New leadership in the USDA Office of Rural Development has outlined several key initiatives to improve rural living, including telecommunications, broadband access and various programs backed by sufficient fiscal resources. Federal assistance, on both individual and community levels, aiding rural development initiatives could prove to be the catalyst in persuading past urban residents to permanently reside in improved rural areas.
Rebuilding rural America
The mass migration to rural communities we have seen as a result of the novel coronavirus has highlighted infrastructure struggles rural America has been combatting for decades—crumbling roadways, insufficient broadband access, outdated waterway control and unstable energy grids, just to name a few.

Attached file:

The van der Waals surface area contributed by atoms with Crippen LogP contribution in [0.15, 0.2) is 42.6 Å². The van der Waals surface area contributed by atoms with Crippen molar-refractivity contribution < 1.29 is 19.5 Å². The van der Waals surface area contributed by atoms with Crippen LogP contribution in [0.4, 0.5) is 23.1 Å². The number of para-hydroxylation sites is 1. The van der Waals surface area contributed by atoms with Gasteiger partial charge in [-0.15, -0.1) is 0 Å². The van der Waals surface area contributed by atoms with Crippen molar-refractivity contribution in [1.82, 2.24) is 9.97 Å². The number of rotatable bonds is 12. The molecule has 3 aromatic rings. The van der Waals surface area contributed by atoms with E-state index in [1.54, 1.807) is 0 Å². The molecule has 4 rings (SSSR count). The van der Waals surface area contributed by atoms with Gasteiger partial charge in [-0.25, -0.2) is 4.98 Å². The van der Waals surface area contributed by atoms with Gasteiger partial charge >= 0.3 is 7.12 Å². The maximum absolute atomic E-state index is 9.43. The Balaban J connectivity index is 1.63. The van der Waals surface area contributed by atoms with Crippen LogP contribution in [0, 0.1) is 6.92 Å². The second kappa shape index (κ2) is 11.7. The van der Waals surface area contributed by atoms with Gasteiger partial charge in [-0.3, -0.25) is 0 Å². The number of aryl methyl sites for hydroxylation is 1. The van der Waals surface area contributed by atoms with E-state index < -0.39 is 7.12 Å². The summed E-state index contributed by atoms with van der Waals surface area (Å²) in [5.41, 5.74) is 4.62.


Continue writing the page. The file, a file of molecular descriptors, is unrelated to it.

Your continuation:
The Rebuild Rural Infrastructure Coalition comprises more than 250 U.S. agricultural producers, rural businesses and rural families to advocate for investment into rural America’s infrastructure. Agricultural research, healthcare, broadband, housing, energy, transportation, financing and water rank as top priorities for the coalition.
National Sorghum Producers is a proud partner of the Rebuild Rural Infrastructure Coalition. This partnership helps the association leverage the coalition’s power to make meaningful infrastructure improvements for the sorghum farmers it represents.
“Rural communities are the lifeblood of our country and need clean and safe drinking water and wastewater, affordable housing options and access to high speed internet, modernized ag research facilities, improved affordable, reliable power and repaired roads and bridges millions drive on (and our farmers rely on) everyday,” said Mark Hayes, spokesperson for Farm Credit Council and the Rebuild Rural Coalition.